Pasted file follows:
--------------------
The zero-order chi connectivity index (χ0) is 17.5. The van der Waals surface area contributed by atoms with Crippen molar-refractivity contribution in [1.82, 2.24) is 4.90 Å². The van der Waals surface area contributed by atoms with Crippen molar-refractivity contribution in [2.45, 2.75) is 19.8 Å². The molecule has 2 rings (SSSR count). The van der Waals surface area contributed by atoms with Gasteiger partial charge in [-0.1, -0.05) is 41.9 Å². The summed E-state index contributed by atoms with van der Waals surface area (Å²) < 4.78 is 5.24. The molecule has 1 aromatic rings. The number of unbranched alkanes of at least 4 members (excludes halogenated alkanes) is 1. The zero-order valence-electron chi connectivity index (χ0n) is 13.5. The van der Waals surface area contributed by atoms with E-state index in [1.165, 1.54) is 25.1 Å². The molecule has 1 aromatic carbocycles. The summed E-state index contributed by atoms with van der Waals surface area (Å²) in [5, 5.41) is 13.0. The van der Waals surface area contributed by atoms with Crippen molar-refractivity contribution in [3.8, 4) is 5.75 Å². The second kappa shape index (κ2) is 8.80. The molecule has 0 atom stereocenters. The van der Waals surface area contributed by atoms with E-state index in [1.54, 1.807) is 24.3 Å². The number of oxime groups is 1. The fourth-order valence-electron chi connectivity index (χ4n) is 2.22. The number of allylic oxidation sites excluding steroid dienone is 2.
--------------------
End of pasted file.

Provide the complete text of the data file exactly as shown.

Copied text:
The zero-order chi connectivity index (χ0) is 17.5. The van der Waals surface area contributed by atoms with Crippen molar-refractivity contribution in [1.82, 2.24) is 4.90 Å². The van der Waals surface area contributed by atoms with Crippen molar-refractivity contribution in [2.45, 2.75) is 19.8 Å². The molecule has 2 rings (SSSR count). The van der Waals surface area contributed by atoms with Gasteiger partial charge in [-0.1, -0.05) is 41.9 Å². The summed E-state index contributed by atoms with van der Waals surface area (Å²) < 4.78 is 5.24. The molecule has 1 aromatic rings. The number of unbranched alkanes of at least 4 members (excludes halogenated alkanes) is 1. The zero-order valence-electron chi connectivity index (χ0n) is 13.5. The van der Waals surface area contributed by atoms with E-state index in [1.165, 1.54) is 25.1 Å². The molecule has 1 aromatic carbocycles. The summed E-state index contributed by atoms with van der Waals surface area (Å²) in [5, 5.41) is 13.0. The van der Waals surface area contributed by atoms with Crippen molar-refractivity contribution in [3.8, 4) is 5.75 Å². The second kappa shape index (κ2) is 8.80. The molecule has 0 atom stereocenters. The van der Waals surface area contributed by atoms with E-state index in [1.54, 1.807) is 24.3 Å². The number of oxime groups is 1. The fourth-order valence-electron chi connectivity index (χ4n) is 2.22. The number of allylic oxidation sites excluding steroid dienone is 2.